He was the Dad who built cupboards and shelves that could hold his weight. The Dad who wired a buzzer in the garage so Mum could call him in for dinner. The Dad who taught me how to paint and how to hang wallpaper, how to grow tomatoes and how to feed the lawn. The Dad who would fix things.

He was the Dad known for his sense of humour - convulsed in silent laughter watching Dad’s Army or Tom and Jerry. The Dad who tolerated us children drawing faces on his knees when he dozed in his chair after Sunday Lunch.

He was the Dad who organised the games at children’s parties. The Dad who set us puzzles. The Dad who designed a poster for a competition challenging my elder brother and myself to draw maps of our route to school, then made us both the winners (my prize was a Brownie compass). The Dad I played cribbage with.

He was the Dad who kept meticulous records: the weather, his photography, his bank accounts, the meter readings every Friday. The Dad with files for everything from places we’d visited on holiday, plans for decorating tasks and gardening, receipts and instructions and guarantees. All organised and put away, until Alzheimers began to scramble his mind.

Known for his work at the BBC, as cameraman and technical co-ordinator. But that was just his job. Mostly, Reg Poulter will be remembered as a family man; a father, grandfather, great-grandfather, husband. My Dad.

Carol
x

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  • Absolutely lovely words Carol. x

    Posted by Simon on 1/09/2019 Report abuse
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Martin Poulter wrote

Memories of my Dad

Dad taught me to drive in an old Mk2 Cortina, when we were on holiday in Devon. I remember going round and round a car park on Dartmoor and learning from Dad how not to crunch the gears. The tuition helped me to pass my driving test first time round.

Dad taught me about photography - “Let every picture tell a story” - which was invaluable when I was using old fashioned 35mm film. He bought me a camera - an AGFA Superselect - from a colleague at work which served me well for many years.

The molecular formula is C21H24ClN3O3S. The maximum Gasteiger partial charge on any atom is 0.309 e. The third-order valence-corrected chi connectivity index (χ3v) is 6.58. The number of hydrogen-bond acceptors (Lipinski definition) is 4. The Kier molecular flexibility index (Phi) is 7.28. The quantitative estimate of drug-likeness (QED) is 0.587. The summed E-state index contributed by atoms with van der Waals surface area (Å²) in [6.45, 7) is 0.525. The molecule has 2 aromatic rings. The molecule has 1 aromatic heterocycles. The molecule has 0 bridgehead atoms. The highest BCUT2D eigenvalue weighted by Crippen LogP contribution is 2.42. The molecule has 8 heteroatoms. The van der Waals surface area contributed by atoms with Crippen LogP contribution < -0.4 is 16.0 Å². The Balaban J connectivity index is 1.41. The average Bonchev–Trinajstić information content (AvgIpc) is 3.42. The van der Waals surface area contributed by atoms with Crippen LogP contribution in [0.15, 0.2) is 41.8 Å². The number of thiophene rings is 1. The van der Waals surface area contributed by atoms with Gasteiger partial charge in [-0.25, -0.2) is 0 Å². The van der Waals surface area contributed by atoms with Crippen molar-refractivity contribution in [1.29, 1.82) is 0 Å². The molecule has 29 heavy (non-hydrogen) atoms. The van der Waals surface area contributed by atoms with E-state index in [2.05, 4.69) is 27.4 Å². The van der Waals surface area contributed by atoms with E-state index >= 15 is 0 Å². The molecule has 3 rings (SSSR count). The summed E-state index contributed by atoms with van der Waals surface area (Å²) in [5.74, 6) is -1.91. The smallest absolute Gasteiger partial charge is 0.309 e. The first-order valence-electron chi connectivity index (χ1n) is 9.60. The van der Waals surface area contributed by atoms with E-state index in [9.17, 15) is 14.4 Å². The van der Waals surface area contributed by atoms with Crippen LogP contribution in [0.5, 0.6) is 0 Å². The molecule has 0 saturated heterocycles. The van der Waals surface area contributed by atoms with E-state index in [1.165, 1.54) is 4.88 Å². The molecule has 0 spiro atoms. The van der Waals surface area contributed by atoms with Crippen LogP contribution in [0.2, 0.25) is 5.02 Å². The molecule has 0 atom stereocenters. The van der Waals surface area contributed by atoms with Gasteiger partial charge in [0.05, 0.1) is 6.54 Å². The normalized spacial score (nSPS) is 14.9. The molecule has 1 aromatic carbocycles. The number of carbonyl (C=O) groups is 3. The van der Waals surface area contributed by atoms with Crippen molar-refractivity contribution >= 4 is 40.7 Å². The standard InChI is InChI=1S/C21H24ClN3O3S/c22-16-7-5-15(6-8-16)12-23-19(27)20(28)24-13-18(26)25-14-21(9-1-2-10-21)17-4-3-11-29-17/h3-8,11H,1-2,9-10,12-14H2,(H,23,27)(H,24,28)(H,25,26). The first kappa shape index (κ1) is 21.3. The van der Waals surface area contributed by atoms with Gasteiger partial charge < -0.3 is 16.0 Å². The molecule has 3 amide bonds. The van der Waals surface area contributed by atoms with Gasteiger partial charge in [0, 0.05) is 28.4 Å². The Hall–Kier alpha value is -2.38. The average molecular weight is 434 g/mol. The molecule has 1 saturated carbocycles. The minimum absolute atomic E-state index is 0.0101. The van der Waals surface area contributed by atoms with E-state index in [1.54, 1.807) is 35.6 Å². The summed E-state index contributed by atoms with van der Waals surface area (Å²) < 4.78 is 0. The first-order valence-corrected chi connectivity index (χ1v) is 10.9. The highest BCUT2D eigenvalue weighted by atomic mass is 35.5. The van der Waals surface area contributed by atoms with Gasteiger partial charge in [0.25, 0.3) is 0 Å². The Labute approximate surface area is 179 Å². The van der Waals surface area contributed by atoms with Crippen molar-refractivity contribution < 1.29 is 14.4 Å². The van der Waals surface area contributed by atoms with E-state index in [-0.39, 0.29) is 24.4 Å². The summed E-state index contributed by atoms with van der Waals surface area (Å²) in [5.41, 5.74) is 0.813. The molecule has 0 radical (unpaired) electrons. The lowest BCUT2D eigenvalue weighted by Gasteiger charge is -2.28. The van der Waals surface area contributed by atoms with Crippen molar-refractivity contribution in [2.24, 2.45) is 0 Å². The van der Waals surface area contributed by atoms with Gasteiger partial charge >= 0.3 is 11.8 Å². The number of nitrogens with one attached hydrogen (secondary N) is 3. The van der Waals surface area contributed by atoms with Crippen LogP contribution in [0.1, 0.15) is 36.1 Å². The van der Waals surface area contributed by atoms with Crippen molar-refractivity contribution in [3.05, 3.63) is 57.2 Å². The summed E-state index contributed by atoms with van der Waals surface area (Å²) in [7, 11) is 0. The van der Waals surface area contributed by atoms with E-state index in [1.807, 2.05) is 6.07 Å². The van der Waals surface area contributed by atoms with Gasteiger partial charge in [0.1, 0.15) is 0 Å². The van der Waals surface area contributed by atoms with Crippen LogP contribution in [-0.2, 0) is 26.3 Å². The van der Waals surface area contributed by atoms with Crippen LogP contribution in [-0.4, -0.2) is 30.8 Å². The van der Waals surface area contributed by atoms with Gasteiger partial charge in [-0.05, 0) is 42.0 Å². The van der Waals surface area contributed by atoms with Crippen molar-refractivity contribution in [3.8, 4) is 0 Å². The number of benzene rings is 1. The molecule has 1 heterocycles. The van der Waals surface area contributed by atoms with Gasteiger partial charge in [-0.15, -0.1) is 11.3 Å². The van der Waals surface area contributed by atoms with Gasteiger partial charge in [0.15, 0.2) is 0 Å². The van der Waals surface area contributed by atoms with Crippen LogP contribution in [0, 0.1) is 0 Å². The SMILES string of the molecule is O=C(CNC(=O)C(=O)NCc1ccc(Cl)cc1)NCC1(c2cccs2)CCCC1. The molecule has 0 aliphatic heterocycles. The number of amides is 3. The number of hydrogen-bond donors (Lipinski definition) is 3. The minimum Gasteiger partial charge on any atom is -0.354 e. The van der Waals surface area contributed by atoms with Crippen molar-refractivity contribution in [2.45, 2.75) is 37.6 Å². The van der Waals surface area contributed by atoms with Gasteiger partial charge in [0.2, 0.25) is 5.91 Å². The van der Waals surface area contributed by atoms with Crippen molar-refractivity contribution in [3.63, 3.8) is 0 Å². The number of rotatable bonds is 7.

For several years running I took Dad to have his memory checks when the dementia had been diagnosed and the Alzheimer’s was developing.

We went to Tolworth Hospital, not a stone throw from where Dad had lived as a boy before being evacuated to Birmingham (Great Barr) during WWII.

Every time we saw the Doctor, the same assessment test was given to Dad which included questions about the day of the week, the year, the name of the Prime Minister at the time. The tests took place every six months for several years running.

One of the standard questions each time was “Construct and write down a simple sentence”. Each time Dad would write down “What’s for lunch” if the appointment was in the morning, and “What’s for tea” if the appointment was a pm one. He liked his food.

On one occasion just before one Christmas when Dad’s memory was getting worse, he and I went shopping for a present for Dad to give to Mum. We went into Tudor Williams in New Malden and chose a handbag for Mum and then sat in the coffee shop and chatted. I told Dad that I was going to Birmingham the next day on business and asked Dad if he remembered anything from his own time when he lived up there. He remembered the engineering company that he worked at - casual labour - making sure car batteries were charged up. He remembered the name of the company and we looked up the details on my phone. The business has gone many years before but Dad had remembered the name correctly from some 60 years plus ago.